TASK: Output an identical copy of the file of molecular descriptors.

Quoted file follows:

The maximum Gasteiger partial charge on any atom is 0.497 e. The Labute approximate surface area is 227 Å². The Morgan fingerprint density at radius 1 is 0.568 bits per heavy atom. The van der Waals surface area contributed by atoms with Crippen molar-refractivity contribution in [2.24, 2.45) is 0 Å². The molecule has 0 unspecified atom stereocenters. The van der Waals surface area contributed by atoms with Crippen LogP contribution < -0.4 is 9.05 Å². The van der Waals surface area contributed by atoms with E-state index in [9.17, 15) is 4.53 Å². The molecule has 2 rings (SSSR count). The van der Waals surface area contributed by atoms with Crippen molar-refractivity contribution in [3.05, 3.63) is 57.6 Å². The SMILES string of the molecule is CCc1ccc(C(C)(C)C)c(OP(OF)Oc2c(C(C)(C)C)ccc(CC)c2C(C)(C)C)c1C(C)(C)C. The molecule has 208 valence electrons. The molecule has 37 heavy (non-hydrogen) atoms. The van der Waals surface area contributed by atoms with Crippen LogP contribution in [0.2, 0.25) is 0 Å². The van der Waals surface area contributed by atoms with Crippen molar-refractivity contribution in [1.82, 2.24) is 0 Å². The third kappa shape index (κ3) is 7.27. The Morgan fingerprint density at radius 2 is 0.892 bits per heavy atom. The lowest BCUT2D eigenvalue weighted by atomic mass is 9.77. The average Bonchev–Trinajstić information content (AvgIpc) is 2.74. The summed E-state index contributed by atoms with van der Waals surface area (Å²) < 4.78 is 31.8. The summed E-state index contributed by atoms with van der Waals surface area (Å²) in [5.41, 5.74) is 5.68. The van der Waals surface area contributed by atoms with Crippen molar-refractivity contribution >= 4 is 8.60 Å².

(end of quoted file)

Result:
The maximum Gasteiger partial charge on any atom is 0.497 e. The Labute approximate surface area is 227 Å². The Morgan fingerprint density at radius 1 is 0.568 bits per heavy atom. The van der Waals surface area contributed by atoms with Crippen molar-refractivity contribution in [2.24, 2.45) is 0 Å². The molecule has 0 unspecified atom stereocenters. The van der Waals surface area contributed by atoms with Crippen LogP contribution < -0.4 is 9.05 Å². The van der Waals surface area contributed by atoms with E-state index in [9.17, 15) is 4.53 Å². The molecule has 2 rings (SSSR count). The van der Waals surface area contributed by atoms with Crippen molar-refractivity contribution in [3.05, 3.63) is 57.6 Å². The SMILES string of the molecule is CCc1ccc(C(C)(C)C)c(OP(OF)Oc2c(C(C)(C)C)ccc(CC)c2C(C)(C)C)c1C(C)(C)C. The molecule has 208 valence electrons. The molecule has 37 heavy (non-hydrogen) atoms. The van der Waals surface area contributed by atoms with Crippen LogP contribution in [0.2, 0.25) is 0 Å². The van der Waals surface area contributed by atoms with Crippen molar-refractivity contribution in [1.82, 2.24) is 0 Å². The third kappa shape index (κ3) is 7.27. The Morgan fingerprint density at radius 2 is 0.892 bits per heavy atom. The lowest BCUT2D eigenvalue weighted by atomic mass is 9.77. The average Bonchev–Trinajstić information content (AvgIpc) is 2.74. The summed E-state index contributed by atoms with van der Waals surface area (Å²) < 4.78 is 31.8. The summed E-state index contributed by atoms with van der Waals surface area (Å²) in [5.41, 5.74) is 5.68. The van der Waals surface area contributed by atoms with Crippen molar-refractivity contribution >= 4 is 8.60 Å².